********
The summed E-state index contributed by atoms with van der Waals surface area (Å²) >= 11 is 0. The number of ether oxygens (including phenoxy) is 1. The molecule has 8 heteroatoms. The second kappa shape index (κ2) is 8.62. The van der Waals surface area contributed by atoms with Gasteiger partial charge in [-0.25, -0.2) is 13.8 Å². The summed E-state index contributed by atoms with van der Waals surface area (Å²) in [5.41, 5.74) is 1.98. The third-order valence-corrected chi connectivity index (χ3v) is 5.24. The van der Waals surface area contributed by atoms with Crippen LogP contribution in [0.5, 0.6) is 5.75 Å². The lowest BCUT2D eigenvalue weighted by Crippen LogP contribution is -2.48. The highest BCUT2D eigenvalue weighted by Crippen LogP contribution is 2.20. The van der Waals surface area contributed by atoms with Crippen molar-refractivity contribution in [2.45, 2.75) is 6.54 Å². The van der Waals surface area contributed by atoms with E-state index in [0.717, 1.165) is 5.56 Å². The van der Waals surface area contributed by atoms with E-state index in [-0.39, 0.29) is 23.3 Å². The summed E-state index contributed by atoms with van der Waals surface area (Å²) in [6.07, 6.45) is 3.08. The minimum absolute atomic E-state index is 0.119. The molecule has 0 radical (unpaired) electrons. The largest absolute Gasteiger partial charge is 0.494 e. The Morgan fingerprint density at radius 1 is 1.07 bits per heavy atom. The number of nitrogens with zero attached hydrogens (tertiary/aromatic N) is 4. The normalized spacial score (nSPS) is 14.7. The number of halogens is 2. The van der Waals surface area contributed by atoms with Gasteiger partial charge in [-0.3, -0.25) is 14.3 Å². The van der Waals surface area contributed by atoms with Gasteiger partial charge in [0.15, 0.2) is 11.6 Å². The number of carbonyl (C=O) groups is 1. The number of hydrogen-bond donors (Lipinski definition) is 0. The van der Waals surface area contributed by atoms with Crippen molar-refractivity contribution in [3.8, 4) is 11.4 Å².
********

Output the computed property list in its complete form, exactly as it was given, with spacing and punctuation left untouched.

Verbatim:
The summed E-state index contributed by atoms with van der Waals surface area (Å²) >= 11 is 0. The number of ether oxygens (including phenoxy) is 1. The molecule has 8 heteroatoms. The second kappa shape index (κ2) is 8.62. The van der Waals surface area contributed by atoms with Gasteiger partial charge in [-0.25, -0.2) is 13.8 Å². The summed E-state index contributed by atoms with van der Waals surface area (Å²) in [5.41, 5.74) is 1.98. The third-order valence-corrected chi connectivity index (χ3v) is 5.24. The van der Waals surface area contributed by atoms with Crippen LogP contribution in [0.5, 0.6) is 5.75 Å². The lowest BCUT2D eigenvalue weighted by Crippen LogP contribution is -2.48. The highest BCUT2D eigenvalue weighted by Crippen LogP contribution is 2.20. The van der Waals surface area contributed by atoms with Crippen molar-refractivity contribution in [2.45, 2.75) is 6.54 Å². The van der Waals surface area contributed by atoms with E-state index in [0.717, 1.165) is 5.56 Å². The van der Waals surface area contributed by atoms with E-state index in [-0.39, 0.29) is 23.3 Å². The summed E-state index contributed by atoms with van der Waals surface area (Å²) in [6.07, 6.45) is 3.08. The minimum absolute atomic E-state index is 0.119. The molecule has 0 radical (unpaired) electrons. The largest absolute Gasteiger partial charge is 0.494 e. The Morgan fingerprint density at radius 1 is 1.07 bits per heavy atom. The number of nitrogens with zero attached hydrogens (tertiary/aromatic N) is 4. The normalized spacial score (nSPS) is 14.7. The number of halogens is 2. The van der Waals surface area contributed by atoms with Gasteiger partial charge in [-0.3, -0.25) is 14.3 Å². The van der Waals surface area contributed by atoms with Gasteiger partial charge in [0.15, 0.2) is 11.6 Å². The number of carbonyl (C=O) groups is 1. The number of hydrogen-bond donors (Lipinski definition) is 0. The van der Waals surface area contributed by atoms with Crippen molar-refractivity contribution in [3.8, 4) is 11.4 Å².